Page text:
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October 27, 2005

It Ain't Necessarily So (Prologue, Intro & Ch. 1)

"Scientific research may at first glance sound specialized or even forbidding as a topic, but in fact it is research results--of a remarkable variety, from health news to environmental alarms to the latest findings on child-rearing practices--that increasingly construct the public agenda."

This is true, but when that scientific data is misinterpreted by the media, and is blown out of proportion?

"If raw data only become meaningful information that is usable when they are processed and organized, categorized and compared, then we need new management resources for understanding the news."

I think this is absolutely true. Often news sources publish statistics and "new finds" without contextualizing that new information. When scientists perform a study, they include all of the variables and conditions in their final report. News, because of it's nature, doesn't have the time or space to acknowledge such background information. The result is a misinformed "news-consumer."

Then the question arises- To what extent should news cover science? Should the scientists have their own PR magazine?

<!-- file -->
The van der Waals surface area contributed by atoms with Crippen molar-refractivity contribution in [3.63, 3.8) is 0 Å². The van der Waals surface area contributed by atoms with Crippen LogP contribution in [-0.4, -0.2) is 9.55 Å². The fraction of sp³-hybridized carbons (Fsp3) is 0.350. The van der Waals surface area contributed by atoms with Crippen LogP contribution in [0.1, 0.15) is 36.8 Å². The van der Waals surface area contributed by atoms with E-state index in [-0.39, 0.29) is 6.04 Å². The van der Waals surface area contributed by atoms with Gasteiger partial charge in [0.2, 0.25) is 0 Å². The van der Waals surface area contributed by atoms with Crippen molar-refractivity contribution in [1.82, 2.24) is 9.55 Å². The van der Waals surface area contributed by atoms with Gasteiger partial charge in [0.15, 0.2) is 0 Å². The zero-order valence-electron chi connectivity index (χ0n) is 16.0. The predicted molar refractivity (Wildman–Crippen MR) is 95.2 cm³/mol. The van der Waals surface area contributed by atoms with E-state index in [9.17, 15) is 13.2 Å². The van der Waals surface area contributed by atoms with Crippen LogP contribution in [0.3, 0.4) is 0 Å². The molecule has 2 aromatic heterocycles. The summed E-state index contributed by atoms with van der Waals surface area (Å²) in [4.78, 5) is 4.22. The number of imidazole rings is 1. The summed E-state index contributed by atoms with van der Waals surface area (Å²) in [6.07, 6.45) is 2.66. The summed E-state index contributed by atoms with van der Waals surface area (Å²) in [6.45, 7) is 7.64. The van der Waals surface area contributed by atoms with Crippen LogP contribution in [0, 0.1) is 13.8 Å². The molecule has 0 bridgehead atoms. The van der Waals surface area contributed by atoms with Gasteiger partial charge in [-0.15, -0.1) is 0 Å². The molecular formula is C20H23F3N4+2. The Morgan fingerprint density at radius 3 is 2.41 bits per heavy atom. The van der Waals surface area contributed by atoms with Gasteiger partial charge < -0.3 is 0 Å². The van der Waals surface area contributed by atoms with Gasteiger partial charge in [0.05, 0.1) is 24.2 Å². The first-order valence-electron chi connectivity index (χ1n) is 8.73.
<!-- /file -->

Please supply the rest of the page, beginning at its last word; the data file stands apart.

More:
Posted by DavidDenninger at October 27, 2005 10:52 AM

Comments

You have an interesting idea there. I think to a certain extend scientists do have their own PR, but it is in the form of academic journals...and, unfortunately even fewer people read those than newspapers. So, maybe we should just try to read about science (particularly hard science) in the journals...or other periodicals specifically dedicated to science and be more wary of what we read in newspapers because even if the journalists are as accurate as possible, they are still misinformed about what is real.

Posted by: Lorin Schumacher at November 8, 2005 12:57 PM

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